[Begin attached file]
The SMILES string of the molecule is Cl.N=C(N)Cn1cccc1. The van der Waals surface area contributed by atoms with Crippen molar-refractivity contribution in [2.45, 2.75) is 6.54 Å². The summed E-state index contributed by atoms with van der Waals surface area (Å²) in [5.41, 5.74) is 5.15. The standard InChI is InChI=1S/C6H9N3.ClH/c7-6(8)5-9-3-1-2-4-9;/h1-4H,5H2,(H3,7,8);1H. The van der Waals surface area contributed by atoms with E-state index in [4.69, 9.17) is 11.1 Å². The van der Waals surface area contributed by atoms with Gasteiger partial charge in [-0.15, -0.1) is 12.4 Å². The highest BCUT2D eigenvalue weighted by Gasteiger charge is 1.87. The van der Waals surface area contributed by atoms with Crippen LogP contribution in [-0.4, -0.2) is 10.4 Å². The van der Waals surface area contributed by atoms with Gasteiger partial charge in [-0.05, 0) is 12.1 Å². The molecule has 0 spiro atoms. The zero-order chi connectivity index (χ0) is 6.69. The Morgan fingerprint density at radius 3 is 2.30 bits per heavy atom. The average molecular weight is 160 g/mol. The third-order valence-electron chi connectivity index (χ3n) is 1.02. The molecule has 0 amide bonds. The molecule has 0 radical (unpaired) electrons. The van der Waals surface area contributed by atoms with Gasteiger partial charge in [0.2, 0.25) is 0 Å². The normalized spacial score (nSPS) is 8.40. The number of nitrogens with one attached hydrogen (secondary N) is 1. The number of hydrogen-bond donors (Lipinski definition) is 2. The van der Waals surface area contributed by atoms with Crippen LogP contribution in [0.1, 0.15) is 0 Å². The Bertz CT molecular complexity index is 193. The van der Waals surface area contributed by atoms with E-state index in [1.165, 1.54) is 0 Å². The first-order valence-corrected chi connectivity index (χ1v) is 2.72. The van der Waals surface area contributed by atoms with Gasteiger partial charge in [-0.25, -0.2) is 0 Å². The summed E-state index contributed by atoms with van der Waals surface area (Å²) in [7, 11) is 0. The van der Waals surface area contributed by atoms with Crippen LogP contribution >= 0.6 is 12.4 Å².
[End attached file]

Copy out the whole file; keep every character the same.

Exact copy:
The SMILES string of the molecule is Cl.N=C(N)Cn1cccc1. The van der Waals surface area contributed by atoms with Crippen molar-refractivity contribution in [2.45, 2.75) is 6.54 Å². The summed E-state index contributed by atoms with van der Waals surface area (Å²) in [5.41, 5.74) is 5.15. The standard InChI is InChI=1S/C6H9N3.ClH/c7-6(8)5-9-3-1-2-4-9;/h1-4H,5H2,(H3,7,8);1H. The van der Waals surface area contributed by atoms with E-state index in [4.69, 9.17) is 11.1 Å². The van der Waals surface area contributed by atoms with Gasteiger partial charge in [-0.15, -0.1) is 12.4 Å². The highest BCUT2D eigenvalue weighted by Gasteiger charge is 1.87. The van der Waals surface area contributed by atoms with Crippen LogP contribution in [-0.4, -0.2) is 10.4 Å². The van der Waals surface area contributed by atoms with Gasteiger partial charge in [-0.05, 0) is 12.1 Å². The molecule has 0 spiro atoms. The zero-order chi connectivity index (χ0) is 6.69. The Morgan fingerprint density at radius 3 is 2.30 bits per heavy atom. The average molecular weight is 160 g/mol. The third-order valence-electron chi connectivity index (χ3n) is 1.02. The molecule has 0 amide bonds. The molecule has 0 radical (unpaired) electrons. The van der Waals surface area contributed by atoms with Gasteiger partial charge in [0.2, 0.25) is 0 Å². The normalized spacial score (nSPS) is 8.40. The number of nitrogens with one attached hydrogen (secondary N) is 1. The number of hydrogen-bond donors (Lipinski definition) is 2. The van der Waals surface area contributed by atoms with Crippen LogP contribution in [0.1, 0.15) is 0 Å². The Bertz CT molecular complexity index is 193. The van der Waals surface area contributed by atoms with E-state index in [1.165, 1.54) is 0 Å². The first-order valence-corrected chi connectivity index (χ1v) is 2.72. The van der Waals surface area contributed by atoms with Gasteiger partial charge in [-0.25, -0.2) is 0 Å². The summed E-state index contributed by atoms with van der Waals surface area (Å²) in [7, 11) is 0. The van der Waals surface area contributed by atoms with Crippen LogP contribution >= 0.6 is 12.4 Å².